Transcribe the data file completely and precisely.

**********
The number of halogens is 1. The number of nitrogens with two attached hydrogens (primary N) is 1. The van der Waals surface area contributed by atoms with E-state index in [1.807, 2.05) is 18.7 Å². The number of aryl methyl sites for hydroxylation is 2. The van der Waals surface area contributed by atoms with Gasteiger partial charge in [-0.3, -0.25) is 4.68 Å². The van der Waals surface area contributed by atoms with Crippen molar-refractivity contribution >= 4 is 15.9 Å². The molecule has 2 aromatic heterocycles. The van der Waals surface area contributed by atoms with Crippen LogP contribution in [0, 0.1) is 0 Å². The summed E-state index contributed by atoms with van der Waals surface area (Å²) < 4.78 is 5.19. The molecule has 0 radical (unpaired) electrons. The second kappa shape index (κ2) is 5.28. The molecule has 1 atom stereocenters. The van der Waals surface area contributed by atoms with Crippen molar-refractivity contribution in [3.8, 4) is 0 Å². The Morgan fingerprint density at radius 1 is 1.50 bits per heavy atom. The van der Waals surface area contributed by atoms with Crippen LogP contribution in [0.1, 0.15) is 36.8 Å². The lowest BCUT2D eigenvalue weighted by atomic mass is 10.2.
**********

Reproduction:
The number of halogens is 1. The number of nitrogens with two attached hydrogens (primary N) is 1. The van der Waals surface area contributed by atoms with E-state index in [1.807, 2.05) is 18.7 Å². The number of aryl methyl sites for hydroxylation is 2. The van der Waals surface area contributed by atoms with Gasteiger partial charge in [-0.3, -0.25) is 4.68 Å². The van der Waals surface area contributed by atoms with Crippen molar-refractivity contribution >= 4 is 15.9 Å². The molecule has 2 aromatic heterocycles. The van der Waals surface area contributed by atoms with Crippen LogP contribution in [0, 0.1) is 0 Å². The summed E-state index contributed by atoms with van der Waals surface area (Å²) < 4.78 is 5.19. The molecule has 0 radical (unpaired) electrons. The second kappa shape index (κ2) is 5.28. The molecule has 1 atom stereocenters. The van der Waals surface area contributed by atoms with Crippen molar-refractivity contribution in [3.8, 4) is 0 Å². The Morgan fingerprint density at radius 1 is 1.50 bits per heavy atom. The van der Waals surface area contributed by atoms with Crippen LogP contribution in [0.1, 0.15) is 36.8 Å². The lowest BCUT2D eigenvalue weighted by atomic mass is 10.2.